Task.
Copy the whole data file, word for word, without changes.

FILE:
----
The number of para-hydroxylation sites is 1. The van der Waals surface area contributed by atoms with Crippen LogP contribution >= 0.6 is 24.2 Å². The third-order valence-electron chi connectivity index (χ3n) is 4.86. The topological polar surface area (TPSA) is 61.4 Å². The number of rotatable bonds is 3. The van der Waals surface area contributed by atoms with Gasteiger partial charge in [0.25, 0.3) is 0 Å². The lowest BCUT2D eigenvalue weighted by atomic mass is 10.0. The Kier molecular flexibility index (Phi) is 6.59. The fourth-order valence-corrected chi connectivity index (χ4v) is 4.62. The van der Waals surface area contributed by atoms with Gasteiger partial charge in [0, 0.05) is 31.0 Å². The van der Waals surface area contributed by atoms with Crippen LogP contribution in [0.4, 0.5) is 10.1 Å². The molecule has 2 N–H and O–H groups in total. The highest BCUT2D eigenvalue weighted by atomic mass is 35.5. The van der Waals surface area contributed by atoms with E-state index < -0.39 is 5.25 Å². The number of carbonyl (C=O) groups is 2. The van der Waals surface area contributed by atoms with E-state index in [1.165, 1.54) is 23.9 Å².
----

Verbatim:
The number of para-hydroxylation sites is 1. The van der Waals surface area contributed by atoms with Crippen LogP contribution >= 0.6 is 24.2 Å². The third-order valence-electron chi connectivity index (χ3n) is 4.86. The topological polar surface area (TPSA) is 61.4 Å². The number of rotatable bonds is 3. The van der Waals surface area contributed by atoms with Gasteiger partial charge in [0.25, 0.3) is 0 Å². The lowest BCUT2D eigenvalue weighted by atomic mass is 10.0. The Kier molecular flexibility index (Phi) is 6.59. The fourth-order valence-corrected chi connectivity index (χ4v) is 4.62. The van der Waals surface area contributed by atoms with Gasteiger partial charge in [0, 0.05) is 31.0 Å². The van der Waals surface area contributed by atoms with Crippen LogP contribution in [0.4, 0.5) is 10.1 Å². The molecule has 2 N–H and O–H groups in total. The highest BCUT2D eigenvalue weighted by atomic mass is 35.5. The van der Waals surface area contributed by atoms with E-state index < -0.39 is 5.25 Å². The number of carbonyl (C=O) groups is 2. The van der Waals surface area contributed by atoms with E-state index in [1.165, 1.54) is 23.9 Å².